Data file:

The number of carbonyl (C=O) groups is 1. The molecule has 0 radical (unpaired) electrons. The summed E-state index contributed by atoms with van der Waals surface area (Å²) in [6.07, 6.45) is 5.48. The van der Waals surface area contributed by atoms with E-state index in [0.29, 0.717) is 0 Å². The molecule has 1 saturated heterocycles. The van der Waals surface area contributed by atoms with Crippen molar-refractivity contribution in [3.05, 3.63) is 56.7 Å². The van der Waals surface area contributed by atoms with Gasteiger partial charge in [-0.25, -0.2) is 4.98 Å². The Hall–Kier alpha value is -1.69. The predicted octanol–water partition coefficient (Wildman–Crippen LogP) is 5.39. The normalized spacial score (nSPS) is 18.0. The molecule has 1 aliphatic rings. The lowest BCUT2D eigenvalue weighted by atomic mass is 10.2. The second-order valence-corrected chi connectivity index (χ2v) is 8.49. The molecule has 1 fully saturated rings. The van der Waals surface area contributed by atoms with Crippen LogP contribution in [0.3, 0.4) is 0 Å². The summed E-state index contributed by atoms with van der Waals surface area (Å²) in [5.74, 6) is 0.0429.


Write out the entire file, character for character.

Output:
The number of carbonyl (C=O) groups is 1. The molecule has 0 radical (unpaired) electrons. The summed E-state index contributed by atoms with van der Waals surface area (Å²) in [6.07, 6.45) is 5.48. The van der Waals surface area contributed by atoms with E-state index in [0.29, 0.717) is 0 Å². The molecule has 1 saturated heterocycles. The van der Waals surface area contributed by atoms with Crippen molar-refractivity contribution in [3.05, 3.63) is 56.7 Å². The van der Waals surface area contributed by atoms with Gasteiger partial charge in [-0.25, -0.2) is 4.98 Å². The Hall–Kier alpha value is -1.69. The predicted octanol–water partition coefficient (Wildman–Crippen LogP) is 5.39. The normalized spacial score (nSPS) is 18.0. The molecule has 1 aliphatic rings. The lowest BCUT2D eigenvalue weighted by atomic mass is 10.2. The second-order valence-corrected chi connectivity index (χ2v) is 8.49. The molecule has 1 fully saturated rings. The van der Waals surface area contributed by atoms with Crippen LogP contribution in [0.3, 0.4) is 0 Å². The summed E-state index contributed by atoms with van der Waals surface area (Å²) in [5.74, 6) is 0.0429.